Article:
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Toe spreading ability in men with chronic pelvic pain syndrome

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dc.contributor.author Yilmaz, Ugur en_US
dc.contributor.author Rothman, Ivan en_US
dc.contributor.author Ciol, Marcia A. en_US
dc.contributor.author Yang, Claire C. en_US
dc.contributor.author Berger, Richard E. en_US
dc.date.accessioned 2010-04-21T15:49:40Z
dc.date.available 2010-04-21T15:49:40Z
dc.date.issued 2005 en_US
dc.identifier.citation Yilmaz U, Rothman I, Ciol M, Yang C, Berger R. Toe spreading ability in men with chronic pelvic pain syndrome. BMC Urology. 2005;5(1):11. en_US
dc.identifier.other 10.1186/1471-2490-5-11 en_US
dc.identifier.uri http://www.biomedcentral.com/1471-2490/5/11 en_US
dc.identifier.uri http://hdl.handle.net/1773/15725
dc.description.abstract Background: We examined toe-spreading ability in subjects with chronic pelvic pain syndrome (CPPS) to test the hypothesis that subjects with CPPS could have deficiencies in lower extremity functions innervated by sacral spinal roots. Methods: Seventy two subjects with CPPS and 98 volunteer controls were examined as part of a larger study on CPPS. All the subjects underwent a detailed urologic and neurological examination including a toe-spreading examination with a quantitative scoring system. We compared the groups in terms of ability of toe-spreading as either "complete" (all toes spreading) or "incomplete" (at least one interdigital space not spreading) and also by comparing the number of interdigital spaces. For CPPS subjects only, we also analyzed the variation of the National Institutes of Health Chronic Prostatitis Symptom Index (NIH-CPSI) scales by toe-spreading categories. Results: CPPS subjects were less often able to spread all toes than subjects without CPPS (p = 0.005). None of the NIH-CPSI sub-scales (pain, urinary symptoms, and quality of life), nor the total score showed an association with toe spreading ability. Conclusion: We found toe spreading to be diminished in subjects with CPPS. We hypothesize that incomplete toe spreading in subjects with CPPS may be related to subtle deficits involving the most caudal part of the spinal segments. en_US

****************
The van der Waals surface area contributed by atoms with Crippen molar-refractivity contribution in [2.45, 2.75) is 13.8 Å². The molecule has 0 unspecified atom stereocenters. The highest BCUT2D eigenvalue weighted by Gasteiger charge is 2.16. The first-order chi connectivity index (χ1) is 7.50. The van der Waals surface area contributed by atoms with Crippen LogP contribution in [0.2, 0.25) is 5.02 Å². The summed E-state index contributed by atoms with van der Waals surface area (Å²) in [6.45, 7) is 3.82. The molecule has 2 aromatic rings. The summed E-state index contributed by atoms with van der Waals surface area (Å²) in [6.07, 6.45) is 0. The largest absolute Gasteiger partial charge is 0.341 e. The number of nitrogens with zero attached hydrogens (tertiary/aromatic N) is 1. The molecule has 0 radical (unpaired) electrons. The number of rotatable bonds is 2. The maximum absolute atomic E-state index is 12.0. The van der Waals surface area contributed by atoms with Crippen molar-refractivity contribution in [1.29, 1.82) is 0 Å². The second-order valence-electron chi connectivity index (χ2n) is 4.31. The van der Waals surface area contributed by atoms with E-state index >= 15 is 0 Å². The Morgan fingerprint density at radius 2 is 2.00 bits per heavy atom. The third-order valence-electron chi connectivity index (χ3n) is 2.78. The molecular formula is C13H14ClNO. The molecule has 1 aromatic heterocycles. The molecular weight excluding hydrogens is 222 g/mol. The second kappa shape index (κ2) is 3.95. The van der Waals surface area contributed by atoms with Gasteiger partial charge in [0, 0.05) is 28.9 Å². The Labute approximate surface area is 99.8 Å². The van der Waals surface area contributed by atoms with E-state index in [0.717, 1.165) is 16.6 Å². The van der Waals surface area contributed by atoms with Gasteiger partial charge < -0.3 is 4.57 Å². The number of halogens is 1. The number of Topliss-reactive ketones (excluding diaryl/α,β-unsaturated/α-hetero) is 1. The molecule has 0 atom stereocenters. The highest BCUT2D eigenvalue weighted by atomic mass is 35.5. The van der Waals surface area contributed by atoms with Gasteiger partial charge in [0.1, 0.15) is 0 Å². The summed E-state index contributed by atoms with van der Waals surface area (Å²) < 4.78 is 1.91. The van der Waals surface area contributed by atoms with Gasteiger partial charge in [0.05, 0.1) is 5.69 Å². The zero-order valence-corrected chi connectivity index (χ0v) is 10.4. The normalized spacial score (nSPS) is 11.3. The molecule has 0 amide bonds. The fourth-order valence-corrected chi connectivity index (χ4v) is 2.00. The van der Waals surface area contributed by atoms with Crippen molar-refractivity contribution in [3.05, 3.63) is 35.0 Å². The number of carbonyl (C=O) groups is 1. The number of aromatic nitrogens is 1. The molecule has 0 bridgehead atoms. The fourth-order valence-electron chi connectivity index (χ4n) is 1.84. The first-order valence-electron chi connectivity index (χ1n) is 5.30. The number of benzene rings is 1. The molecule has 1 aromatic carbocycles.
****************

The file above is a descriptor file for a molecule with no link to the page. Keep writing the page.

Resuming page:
dc.description.sponsorship The study has been financially supported by Paul G. Allen Foundation for Medical Research and the NIH grant 5UO1 PK65287.01. en_US
dc.language.iso en_US en_US
dc.title Toe spreading ability in men with chronic pelvic pain syndrome en_US
dc.type Article en_US


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